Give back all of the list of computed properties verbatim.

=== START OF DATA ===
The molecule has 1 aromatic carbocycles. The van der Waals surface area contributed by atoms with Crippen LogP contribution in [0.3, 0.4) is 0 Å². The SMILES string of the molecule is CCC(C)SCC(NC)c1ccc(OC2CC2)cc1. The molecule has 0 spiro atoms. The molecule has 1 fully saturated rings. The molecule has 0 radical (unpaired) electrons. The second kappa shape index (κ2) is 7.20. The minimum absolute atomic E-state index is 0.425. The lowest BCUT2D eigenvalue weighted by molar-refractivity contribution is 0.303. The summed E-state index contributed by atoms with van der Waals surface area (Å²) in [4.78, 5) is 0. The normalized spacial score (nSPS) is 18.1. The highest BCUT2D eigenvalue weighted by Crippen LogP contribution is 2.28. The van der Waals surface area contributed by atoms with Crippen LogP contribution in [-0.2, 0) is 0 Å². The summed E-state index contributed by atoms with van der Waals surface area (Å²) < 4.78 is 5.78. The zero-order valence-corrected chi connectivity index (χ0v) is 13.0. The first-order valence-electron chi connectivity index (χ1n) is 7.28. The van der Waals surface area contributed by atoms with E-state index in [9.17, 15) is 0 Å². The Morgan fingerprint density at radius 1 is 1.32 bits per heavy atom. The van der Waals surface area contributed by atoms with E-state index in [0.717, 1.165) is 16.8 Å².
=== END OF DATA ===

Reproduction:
The molecule has 1 aromatic carbocycles. The van der Waals surface area contributed by atoms with Crippen LogP contribution in [0.3, 0.4) is 0 Å². The SMILES string of the molecule is CCC(C)SCC(NC)c1ccc(OC2CC2)cc1. The molecule has 0 spiro atoms. The molecule has 1 fully saturated rings. The molecule has 0 radical (unpaired) electrons. The second kappa shape index (κ2) is 7.20. The minimum absolute atomic E-state index is 0.425. The lowest BCUT2D eigenvalue weighted by molar-refractivity contribution is 0.303. The summed E-state index contributed by atoms with van der Waals surface area (Å²) in [4.78, 5) is 0. The normalized spacial score (nSPS) is 18.1. The highest BCUT2D eigenvalue weighted by Crippen LogP contribution is 2.28. The van der Waals surface area contributed by atoms with Crippen LogP contribution in [-0.2, 0) is 0 Å². The summed E-state index contributed by atoms with van der Waals surface area (Å²) < 4.78 is 5.78. The zero-order valence-corrected chi connectivity index (χ0v) is 13.0. The first-order valence-electron chi connectivity index (χ1n) is 7.28. The van der Waals surface area contributed by atoms with E-state index in [9.17, 15) is 0 Å². The Morgan fingerprint density at radius 1 is 1.32 bits per heavy atom. The van der Waals surface area contributed by atoms with E-state index in [0.717, 1.165) is 16.8 Å².